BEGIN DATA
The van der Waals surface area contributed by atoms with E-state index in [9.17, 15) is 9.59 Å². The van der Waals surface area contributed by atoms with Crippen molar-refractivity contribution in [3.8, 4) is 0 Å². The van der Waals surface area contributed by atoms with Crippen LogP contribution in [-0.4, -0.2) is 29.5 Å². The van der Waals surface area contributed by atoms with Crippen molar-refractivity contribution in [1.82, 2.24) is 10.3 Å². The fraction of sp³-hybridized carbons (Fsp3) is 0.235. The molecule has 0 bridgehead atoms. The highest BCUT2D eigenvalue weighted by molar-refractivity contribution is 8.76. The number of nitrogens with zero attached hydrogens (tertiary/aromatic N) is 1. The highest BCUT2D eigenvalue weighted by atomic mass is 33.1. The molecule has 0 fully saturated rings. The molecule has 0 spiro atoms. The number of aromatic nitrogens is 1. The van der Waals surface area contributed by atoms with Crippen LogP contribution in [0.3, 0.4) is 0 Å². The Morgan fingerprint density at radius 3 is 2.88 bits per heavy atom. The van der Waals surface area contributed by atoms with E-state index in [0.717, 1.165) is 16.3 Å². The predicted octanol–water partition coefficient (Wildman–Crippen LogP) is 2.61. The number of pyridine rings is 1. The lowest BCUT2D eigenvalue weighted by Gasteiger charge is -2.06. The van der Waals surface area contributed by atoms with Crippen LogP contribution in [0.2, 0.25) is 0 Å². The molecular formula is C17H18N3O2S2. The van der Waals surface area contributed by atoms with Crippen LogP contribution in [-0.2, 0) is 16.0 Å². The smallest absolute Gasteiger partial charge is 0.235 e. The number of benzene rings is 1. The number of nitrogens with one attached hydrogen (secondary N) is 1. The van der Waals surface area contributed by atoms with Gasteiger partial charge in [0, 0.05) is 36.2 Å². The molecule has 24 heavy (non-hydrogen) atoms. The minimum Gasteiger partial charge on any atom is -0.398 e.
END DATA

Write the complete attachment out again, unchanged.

The van der Waals surface area contributed by atoms with E-state index in [9.17, 15) is 9.59 Å². The van der Waals surface area contributed by atoms with Crippen molar-refractivity contribution in [3.8, 4) is 0 Å². The van der Waals surface area contributed by atoms with Crippen LogP contribution in [-0.4, -0.2) is 29.5 Å². The van der Waals surface area contributed by atoms with Crippen molar-refractivity contribution in [1.82, 2.24) is 10.3 Å². The fraction of sp³-hybridized carbons (Fsp3) is 0.235. The molecule has 0 bridgehead atoms. The highest BCUT2D eigenvalue weighted by molar-refractivity contribution is 8.76. The number of nitrogens with zero attached hydrogens (tertiary/aromatic N) is 1. The highest BCUT2D eigenvalue weighted by atomic mass is 33.1. The molecule has 0 fully saturated rings. The molecule has 0 spiro atoms. The number of aromatic nitrogens is 1. The van der Waals surface area contributed by atoms with Crippen LogP contribution in [0.3, 0.4) is 0 Å². The Morgan fingerprint density at radius 3 is 2.88 bits per heavy atom. The van der Waals surface area contributed by atoms with E-state index in [0.717, 1.165) is 16.3 Å². The predicted octanol–water partition coefficient (Wildman–Crippen LogP) is 2.61. The number of pyridine rings is 1. The lowest BCUT2D eigenvalue weighted by Gasteiger charge is -2.06. The van der Waals surface area contributed by atoms with Crippen LogP contribution in [0.2, 0.25) is 0 Å². The molecular formula is C17H18N3O2S2. The van der Waals surface area contributed by atoms with Crippen LogP contribution in [-0.2, 0) is 16.0 Å². The smallest absolute Gasteiger partial charge is 0.235 e. The number of benzene rings is 1. The number of nitrogens with one attached hydrogen (secondary N) is 1. The van der Waals surface area contributed by atoms with Gasteiger partial charge in [0, 0.05) is 36.2 Å². The molecule has 24 heavy (non-hydrogen) atoms. The minimum Gasteiger partial charge on any atom is -0.398 e.